The “Dagga” Boys
We left Buffalo Camp for our afternoon game drive. Not knowing exactly what you will find while out on a safari is what really makes each day such an adventure, not only for the guests but also for us as rangers and trackers. You never know what amazing sighting you will encounter and how your guests will react.
Even though we are slowly moving into winter, the days are still relatively warm with the hot African sun beating down on the land below. During these hot days, some of the animals such as Rhinos, Elephants and Buffalos still like to spend time at the waterholes. Sometimes to drink and sometimes to wallow in the mud. Buffalos can drink up to 40 litres of water twice a day. The mud helps them to not only cool off by reducing their body temperature but serves as protection against sunburn as well as allows them to control parasites on their skin such as ticks.
While we were having a wonderful day out on the afternoon safari, with my guests enjoying every moment of their African wildlife experience, we came across a small group of Buffalos. As I mentioned previously, Buffalos like rolling in the mud most of the time. For my guest’s they could not differentiate if they were males or females. This was the perfect opportunity for me to elaborate on a few interesting facts about one of the Big 5, that for me is just as fascinating as seeing them out in the wild. I told them to look at the horn structure and I pointed out that they were older male Buffalo.
These solitary older male buffalos are sometimes referred to as “Dagga Boys”. The word dagga comes from one of the African languages which means mud. These buffalo are normally the ones that have been forced out of the herd by the younger ones.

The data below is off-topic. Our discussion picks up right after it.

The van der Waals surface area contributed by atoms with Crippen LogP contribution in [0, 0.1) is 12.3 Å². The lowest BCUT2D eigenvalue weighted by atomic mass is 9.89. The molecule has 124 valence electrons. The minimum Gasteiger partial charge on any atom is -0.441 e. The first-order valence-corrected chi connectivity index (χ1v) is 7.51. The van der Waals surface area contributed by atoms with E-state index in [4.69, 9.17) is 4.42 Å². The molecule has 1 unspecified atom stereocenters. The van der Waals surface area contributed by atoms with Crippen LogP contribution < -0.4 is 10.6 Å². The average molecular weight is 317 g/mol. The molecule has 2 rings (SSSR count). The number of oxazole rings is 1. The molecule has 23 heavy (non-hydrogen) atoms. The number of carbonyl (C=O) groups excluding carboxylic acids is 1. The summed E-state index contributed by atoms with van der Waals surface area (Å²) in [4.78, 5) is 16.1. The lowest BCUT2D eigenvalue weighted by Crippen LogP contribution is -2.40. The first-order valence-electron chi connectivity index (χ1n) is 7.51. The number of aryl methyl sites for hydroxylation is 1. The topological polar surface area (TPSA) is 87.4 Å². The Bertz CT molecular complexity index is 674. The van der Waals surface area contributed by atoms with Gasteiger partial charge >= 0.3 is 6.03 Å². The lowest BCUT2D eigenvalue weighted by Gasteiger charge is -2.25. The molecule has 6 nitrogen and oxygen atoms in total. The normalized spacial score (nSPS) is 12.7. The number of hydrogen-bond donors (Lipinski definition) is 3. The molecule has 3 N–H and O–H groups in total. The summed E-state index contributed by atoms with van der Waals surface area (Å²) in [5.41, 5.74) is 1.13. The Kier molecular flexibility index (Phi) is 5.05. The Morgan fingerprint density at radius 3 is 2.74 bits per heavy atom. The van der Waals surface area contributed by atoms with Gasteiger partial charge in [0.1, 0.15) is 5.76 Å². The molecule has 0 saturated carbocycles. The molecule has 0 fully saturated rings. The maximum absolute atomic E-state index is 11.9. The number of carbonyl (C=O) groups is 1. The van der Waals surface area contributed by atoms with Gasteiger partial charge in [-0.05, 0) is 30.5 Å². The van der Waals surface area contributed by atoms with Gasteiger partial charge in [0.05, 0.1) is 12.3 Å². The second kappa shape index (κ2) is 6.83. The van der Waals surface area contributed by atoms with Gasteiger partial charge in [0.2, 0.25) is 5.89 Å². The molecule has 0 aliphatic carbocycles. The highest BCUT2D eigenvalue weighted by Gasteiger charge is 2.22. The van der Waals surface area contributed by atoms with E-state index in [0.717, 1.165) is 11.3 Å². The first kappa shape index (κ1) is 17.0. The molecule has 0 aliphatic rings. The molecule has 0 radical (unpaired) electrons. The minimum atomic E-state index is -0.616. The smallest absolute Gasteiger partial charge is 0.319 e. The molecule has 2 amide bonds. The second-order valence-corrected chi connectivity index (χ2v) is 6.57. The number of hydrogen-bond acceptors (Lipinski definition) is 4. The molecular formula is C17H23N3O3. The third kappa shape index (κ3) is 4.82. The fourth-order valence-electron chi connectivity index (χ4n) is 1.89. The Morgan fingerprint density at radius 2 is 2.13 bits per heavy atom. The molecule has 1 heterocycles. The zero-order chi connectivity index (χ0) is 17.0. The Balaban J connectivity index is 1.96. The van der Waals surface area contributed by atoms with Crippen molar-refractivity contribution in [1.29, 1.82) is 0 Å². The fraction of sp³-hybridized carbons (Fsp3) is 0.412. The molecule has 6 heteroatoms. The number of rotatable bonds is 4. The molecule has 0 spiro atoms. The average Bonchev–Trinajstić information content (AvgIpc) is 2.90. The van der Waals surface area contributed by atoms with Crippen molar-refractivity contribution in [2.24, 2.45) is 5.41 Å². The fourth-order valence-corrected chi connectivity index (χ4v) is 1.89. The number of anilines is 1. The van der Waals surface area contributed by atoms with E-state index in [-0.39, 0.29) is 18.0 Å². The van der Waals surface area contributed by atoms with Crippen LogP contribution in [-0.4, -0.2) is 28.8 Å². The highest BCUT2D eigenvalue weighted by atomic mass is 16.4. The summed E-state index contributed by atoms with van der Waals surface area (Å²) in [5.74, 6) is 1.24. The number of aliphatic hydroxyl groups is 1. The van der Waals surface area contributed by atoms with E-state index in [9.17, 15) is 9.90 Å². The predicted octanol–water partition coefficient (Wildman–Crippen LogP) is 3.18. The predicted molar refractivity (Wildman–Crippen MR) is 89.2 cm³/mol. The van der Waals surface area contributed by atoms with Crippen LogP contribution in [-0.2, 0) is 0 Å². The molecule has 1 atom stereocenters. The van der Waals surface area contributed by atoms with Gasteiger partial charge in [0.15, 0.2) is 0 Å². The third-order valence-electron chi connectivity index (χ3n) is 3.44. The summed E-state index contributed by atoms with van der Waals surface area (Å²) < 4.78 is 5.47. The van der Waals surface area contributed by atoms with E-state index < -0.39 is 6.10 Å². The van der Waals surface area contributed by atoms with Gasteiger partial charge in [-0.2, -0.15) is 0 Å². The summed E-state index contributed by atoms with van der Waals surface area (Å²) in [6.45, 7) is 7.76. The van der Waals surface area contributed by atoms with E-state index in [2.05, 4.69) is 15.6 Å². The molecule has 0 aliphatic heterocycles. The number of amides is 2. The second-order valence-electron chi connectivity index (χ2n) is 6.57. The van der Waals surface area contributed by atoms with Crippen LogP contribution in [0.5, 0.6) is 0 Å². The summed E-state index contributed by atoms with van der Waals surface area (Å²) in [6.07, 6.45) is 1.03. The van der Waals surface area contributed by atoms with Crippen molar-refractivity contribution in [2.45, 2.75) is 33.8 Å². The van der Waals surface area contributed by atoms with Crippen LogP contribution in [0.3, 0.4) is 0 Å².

We stopped there for a long time giving my guest’s the opportunity to take lots of pictures. While they were taking in the scenery I continued to explain males have bigger “bosses”. The word boss refers to the helmet they have on their horns as males need it to protect their brains when they fight with each other. While females have very small horns. It was not easy for them to believe that among the big five animals the buffalo is the most unpredictable animal as it does not give any warning when they attack.
I continued to explain to my guests that the biggest danger with buffalo normally lies with these older males or “Dagga Boys” who no longer live with the breeding herd. Their best defence is to attach, and that is what makes them so dangerous. As the old males tend to be solitary or form smaller groups of around 6 or so, they are more likely to be provoked into an attack as they don’t have as much safety as a huge big herd would. It is not uncommon to have over 1000 buffalo in a herd of both sexes and ages. This type of herd is very protective and a distress bleat of calves could bring the whole herd to stampede.
Coming across this group of the dagga boys was a wonderful sighting for my guests. Not only could they tick a Big 5 off their list, but it gave them an opportunity to learn a lot about their behaviour and what goes on in nature.
Another wonderful day in Africa.
Story by: Jeffrey Mmadi – Buffalo Camp
In a world where wildlife conservation is more critical than ever, every opportunity to educate and inspire the next generation becomes a beacon of hope for our planet’s future.